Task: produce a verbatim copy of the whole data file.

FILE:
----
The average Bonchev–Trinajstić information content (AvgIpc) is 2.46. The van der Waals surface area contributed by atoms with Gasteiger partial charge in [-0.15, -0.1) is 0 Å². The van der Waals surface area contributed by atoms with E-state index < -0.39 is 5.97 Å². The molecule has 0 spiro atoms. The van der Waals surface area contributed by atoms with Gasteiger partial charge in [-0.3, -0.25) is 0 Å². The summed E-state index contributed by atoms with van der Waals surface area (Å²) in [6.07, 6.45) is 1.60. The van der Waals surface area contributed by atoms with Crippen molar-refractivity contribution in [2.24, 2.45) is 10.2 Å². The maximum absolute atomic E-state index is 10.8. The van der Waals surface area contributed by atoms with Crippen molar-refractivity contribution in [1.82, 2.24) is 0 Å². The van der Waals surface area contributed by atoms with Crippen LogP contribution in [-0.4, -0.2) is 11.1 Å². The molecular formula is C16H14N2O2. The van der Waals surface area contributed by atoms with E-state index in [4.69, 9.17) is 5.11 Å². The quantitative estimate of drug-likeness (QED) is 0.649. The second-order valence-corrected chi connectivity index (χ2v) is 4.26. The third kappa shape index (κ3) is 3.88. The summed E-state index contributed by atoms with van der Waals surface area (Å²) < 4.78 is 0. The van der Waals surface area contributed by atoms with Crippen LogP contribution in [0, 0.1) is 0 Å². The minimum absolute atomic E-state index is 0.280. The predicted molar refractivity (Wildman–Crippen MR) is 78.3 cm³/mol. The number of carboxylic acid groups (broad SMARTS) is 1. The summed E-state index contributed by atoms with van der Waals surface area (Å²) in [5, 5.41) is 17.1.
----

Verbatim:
The average Bonchev–Trinajstić information content (AvgIpc) is 2.46. The van der Waals surface area contributed by atoms with Gasteiger partial charge in [-0.15, -0.1) is 0 Å². The van der Waals surface area contributed by atoms with E-state index < -0.39 is 5.97 Å². The molecule has 0 spiro atoms. The van der Waals surface area contributed by atoms with Gasteiger partial charge in [-0.3, -0.25) is 0 Å². The summed E-state index contributed by atoms with van der Waals surface area (Å²) in [6.07, 6.45) is 1.60. The van der Waals surface area contributed by atoms with Crippen molar-refractivity contribution in [2.24, 2.45) is 10.2 Å². The maximum absolute atomic E-state index is 10.8. The van der Waals surface area contributed by atoms with Crippen molar-refractivity contribution in [1.82, 2.24) is 0 Å². The van der Waals surface area contributed by atoms with Crippen LogP contribution in [-0.4, -0.2) is 11.1 Å². The molecular formula is C16H14N2O2. The van der Waals surface area contributed by atoms with E-state index in [4.69, 9.17) is 5.11 Å². The quantitative estimate of drug-likeness (QED) is 0.649. The second-order valence-corrected chi connectivity index (χ2v) is 4.26. The third kappa shape index (κ3) is 3.88. The summed E-state index contributed by atoms with van der Waals surface area (Å²) < 4.78 is 0. The van der Waals surface area contributed by atoms with Crippen LogP contribution in [0, 0.1) is 0 Å². The minimum absolute atomic E-state index is 0.280. The predicted molar refractivity (Wildman–Crippen MR) is 78.3 cm³/mol. The number of carboxylic acid groups (broad SMARTS) is 1. The summed E-state index contributed by atoms with van der Waals surface area (Å²) in [5, 5.41) is 17.1.